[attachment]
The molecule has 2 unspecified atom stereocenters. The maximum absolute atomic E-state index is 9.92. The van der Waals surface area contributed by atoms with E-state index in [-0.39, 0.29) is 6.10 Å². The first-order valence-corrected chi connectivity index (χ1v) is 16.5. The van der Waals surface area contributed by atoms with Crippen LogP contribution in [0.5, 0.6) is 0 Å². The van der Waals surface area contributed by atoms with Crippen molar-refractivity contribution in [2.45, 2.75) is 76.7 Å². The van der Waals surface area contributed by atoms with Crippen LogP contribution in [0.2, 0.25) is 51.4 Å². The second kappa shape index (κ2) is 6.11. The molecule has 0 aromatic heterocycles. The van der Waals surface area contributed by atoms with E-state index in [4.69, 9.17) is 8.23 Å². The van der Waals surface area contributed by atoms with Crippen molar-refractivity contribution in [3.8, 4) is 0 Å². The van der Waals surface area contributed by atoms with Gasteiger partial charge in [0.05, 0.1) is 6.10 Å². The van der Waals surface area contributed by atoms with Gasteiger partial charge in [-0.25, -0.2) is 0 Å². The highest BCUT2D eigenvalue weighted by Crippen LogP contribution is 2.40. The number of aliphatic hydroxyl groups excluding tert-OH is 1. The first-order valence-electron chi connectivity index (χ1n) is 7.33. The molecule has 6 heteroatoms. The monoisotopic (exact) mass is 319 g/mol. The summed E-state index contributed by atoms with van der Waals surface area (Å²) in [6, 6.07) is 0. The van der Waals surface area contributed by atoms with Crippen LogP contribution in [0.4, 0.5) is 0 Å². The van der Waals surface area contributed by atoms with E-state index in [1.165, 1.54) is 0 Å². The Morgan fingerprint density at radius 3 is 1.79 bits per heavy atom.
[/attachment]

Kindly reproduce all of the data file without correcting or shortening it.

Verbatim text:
The molecule has 2 unspecified atom stereocenters. The maximum absolute atomic E-state index is 9.92. The van der Waals surface area contributed by atoms with E-state index in [-0.39, 0.29) is 6.10 Å². The first-order valence-corrected chi connectivity index (χ1v) is 16.5. The van der Waals surface area contributed by atoms with Crippen LogP contribution in [0.5, 0.6) is 0 Å². The van der Waals surface area contributed by atoms with Crippen molar-refractivity contribution in [2.45, 2.75) is 76.7 Å². The van der Waals surface area contributed by atoms with Crippen LogP contribution in [0.2, 0.25) is 51.4 Å². The second kappa shape index (κ2) is 6.11. The molecule has 0 aromatic heterocycles. The van der Waals surface area contributed by atoms with E-state index in [4.69, 9.17) is 8.23 Å². The van der Waals surface area contributed by atoms with Crippen molar-refractivity contribution in [3.8, 4) is 0 Å². The van der Waals surface area contributed by atoms with Gasteiger partial charge in [0.05, 0.1) is 6.10 Å². The van der Waals surface area contributed by atoms with Gasteiger partial charge in [-0.25, -0.2) is 0 Å². The highest BCUT2D eigenvalue weighted by Crippen LogP contribution is 2.40. The number of aliphatic hydroxyl groups excluding tert-OH is 1. The first-order valence-electron chi connectivity index (χ1n) is 7.33. The molecule has 6 heteroatoms. The monoisotopic (exact) mass is 319 g/mol. The summed E-state index contributed by atoms with van der Waals surface area (Å²) in [6, 6.07) is 0. The van der Waals surface area contributed by atoms with Crippen LogP contribution in [0.4, 0.5) is 0 Å². The van der Waals surface area contributed by atoms with E-state index in [1.165, 1.54) is 0 Å². The Morgan fingerprint density at radius 3 is 1.79 bits per heavy atom.